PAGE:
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Misophonia Research and Treatment: Statement from The Misophonia and Emotion Program, Duke University Medical Center

Jennifer Jo Brout, Psy.D. & M. Zachary Rosenthal, Ph.D.

About the program: The Misophonia and Emotion Regulation Program is the longest standing research program involved with The International Misophonia Research Network. Founded by Jennifer Jo Brout in 2008, and led by Dr. Rosenthal, research conducted within this program investigates the relationship between auditory over-responsivity/Misophonia and emotions, cognition and behavior.

Previous studies from this program have examined the effects of meclizine on pre-pulse inhibition (Levin et al., 2014) and the relationship between sensory over-responsivity and emotions in adult psychopathology (Rosenthal et al., 2011; Rosenthal et al., 2016). Research funded by the Wallace Research Foundation has helped us begin to explore the relationships among sensory processing impairments and difficulties such as misophonia with emotional functioning in adults.

In addition to research, we are dedicated to developing, evaluating, and establishing best practices for providers working with people who report having Misophonia. The approach we are developing is multi-disciplinary and is done in tandem with patients and their families. The self-help component to this approach is a practical combination of proactive coping skills designed to help individuals identify aversive stimuli, and learn different ways to help calm the physiological and emotional over-arousal associated with that stimuli. The program also seeks to help individuals re-evaluate and change ways of thinking about aversive stimuli that may inadvertently exacerbate, rather than help calm, the physiological and emotional responses. Updates about this program will be posted periodically.

As those involved at the forefront of research on this topic, we would like to make the following statements about Misophonia.

Misophonia research is in its infancy

There are less than 25 studies that directly evaluate Misophonia.
Much of the existing research has not interpreted individual findings on Misophonia to important and related basic and applied research across disciplines. As such, we believe a more comprehensive approach to the study of Misophonia is needed that includes researchers, methods, and measures used across fields (e.g., occupational therapy, audiology, neurology, psychiatry, psychology, cognitive neuroscience, neurobiology). A multi-disciplinary approach to research on Misophonia has the promise to offer insights about the causes and treatments for this condition.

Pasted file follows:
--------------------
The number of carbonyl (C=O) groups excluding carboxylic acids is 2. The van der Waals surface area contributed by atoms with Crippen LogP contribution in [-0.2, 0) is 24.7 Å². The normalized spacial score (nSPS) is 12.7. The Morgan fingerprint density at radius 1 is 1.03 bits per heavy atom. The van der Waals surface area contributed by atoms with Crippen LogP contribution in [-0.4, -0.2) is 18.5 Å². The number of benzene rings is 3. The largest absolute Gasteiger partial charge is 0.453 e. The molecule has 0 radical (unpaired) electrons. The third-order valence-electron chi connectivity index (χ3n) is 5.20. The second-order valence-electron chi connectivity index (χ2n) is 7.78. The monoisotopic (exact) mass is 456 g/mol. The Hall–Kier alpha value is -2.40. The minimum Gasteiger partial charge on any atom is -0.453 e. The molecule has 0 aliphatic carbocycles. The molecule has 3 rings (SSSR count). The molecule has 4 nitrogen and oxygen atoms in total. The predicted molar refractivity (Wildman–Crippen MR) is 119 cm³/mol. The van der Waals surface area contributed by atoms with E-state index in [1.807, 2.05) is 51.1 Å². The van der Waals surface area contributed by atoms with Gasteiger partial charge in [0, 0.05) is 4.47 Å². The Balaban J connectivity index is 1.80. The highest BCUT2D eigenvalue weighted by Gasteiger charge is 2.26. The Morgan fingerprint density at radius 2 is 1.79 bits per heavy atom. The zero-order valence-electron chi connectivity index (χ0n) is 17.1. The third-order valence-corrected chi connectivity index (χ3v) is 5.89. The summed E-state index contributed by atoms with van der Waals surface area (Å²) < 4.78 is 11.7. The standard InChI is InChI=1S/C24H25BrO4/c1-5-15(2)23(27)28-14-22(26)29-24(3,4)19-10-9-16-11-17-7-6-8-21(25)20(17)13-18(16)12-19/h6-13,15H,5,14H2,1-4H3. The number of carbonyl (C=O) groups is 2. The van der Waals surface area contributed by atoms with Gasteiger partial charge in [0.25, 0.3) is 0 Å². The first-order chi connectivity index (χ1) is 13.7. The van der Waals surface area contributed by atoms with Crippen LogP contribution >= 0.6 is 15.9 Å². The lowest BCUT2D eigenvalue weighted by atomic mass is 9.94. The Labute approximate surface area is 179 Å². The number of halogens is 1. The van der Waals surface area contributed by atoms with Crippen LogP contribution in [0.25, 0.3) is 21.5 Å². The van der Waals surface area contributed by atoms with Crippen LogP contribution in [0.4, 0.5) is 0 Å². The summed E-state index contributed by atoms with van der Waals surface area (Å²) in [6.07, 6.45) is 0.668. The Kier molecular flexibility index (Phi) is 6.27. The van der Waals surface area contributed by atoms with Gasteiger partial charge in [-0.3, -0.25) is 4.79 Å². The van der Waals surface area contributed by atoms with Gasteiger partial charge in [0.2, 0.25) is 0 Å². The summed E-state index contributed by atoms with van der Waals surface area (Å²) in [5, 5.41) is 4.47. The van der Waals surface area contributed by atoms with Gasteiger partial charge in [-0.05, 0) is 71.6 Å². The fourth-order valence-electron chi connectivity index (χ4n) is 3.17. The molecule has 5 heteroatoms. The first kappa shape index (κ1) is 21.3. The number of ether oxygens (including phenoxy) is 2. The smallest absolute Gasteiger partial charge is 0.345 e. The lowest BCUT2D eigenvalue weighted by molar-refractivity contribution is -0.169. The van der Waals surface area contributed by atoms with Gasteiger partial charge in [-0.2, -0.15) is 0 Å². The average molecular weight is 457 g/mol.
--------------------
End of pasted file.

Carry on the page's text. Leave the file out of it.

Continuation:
There is no evidence-based behavioral or device-based treatment for Misophonia

There are no single specific behavioral or device-based treatments that have been rigorously tested scientifically across multiple studies and shown to efficaciously treat Misophonia. At this point, there only are early small scale uncontrolled and pilot controlled clinical studies. In addition, there are unstudied approaches used by clinicians. Without being subjected to research, it is not possible to know whether unstudied treatments can be expected to help. And, at the same time, it is possible that there are interventions which may be helpful that have yet to be studied scientifically. This presents a conundrum for patients and family members seeking care. We don't have clear research to inform which interventions might help, much less for whom, why, and how. And patients need help, every day, as misophonia and related problems cause significant distress and impairment.

Accordingly, as consumers of treatment services, patients seeking services for Misophonia are encouraged to ask treatment providers to disclose (a) which interventions will be used to help treat Misophonia, (b) the rationale for such approaches in light of available scientific evidence, and (c) any potential risks a particular treatment may pose.

There is no FDA approved medication for Misophonia

There is no scientific evidence that any specific medication treats Misophonia. However, doctors are able to prescribe medications “off label,” which means that they can suggest you try medications developed for other problems that they believe may help reduce difficulties related to Misophonia. If a doctor prescribes medications for Misophonia, we believe it is appropriate that patients be aware that such medications are experimental. In such circumstances, we suggest patients ask their doctor to disclose (a) the clear rationale for the use of such medications and (b) any possible side effects and risks.

Although there are no evidence-based treatments for Misophonia, if you are seeking treatment we suggest you receive an evaluation using a multi-disciplinary approach

There is no single specific evidence-based pharmacological, device-based, or behavioral treatment for Misophonia. However, if you are seeking help for problems related to Misophonia we suggest you receive an evaluation using a multi-disciplinary approach. This would include evaluations from licensed providers who can begin by assessing underlying biological impairments (e.g., neurologists) and behavioral problems (e.g., psychologists, occupational therapists). Following assessment, these professionals can work together to provide a multi-disciplinary and personalized treatment approach.

For more information about Misophonia, or questions about our programs please see Misophonia-research.com or contact Dr. Brout at Jbrout@gmail.com

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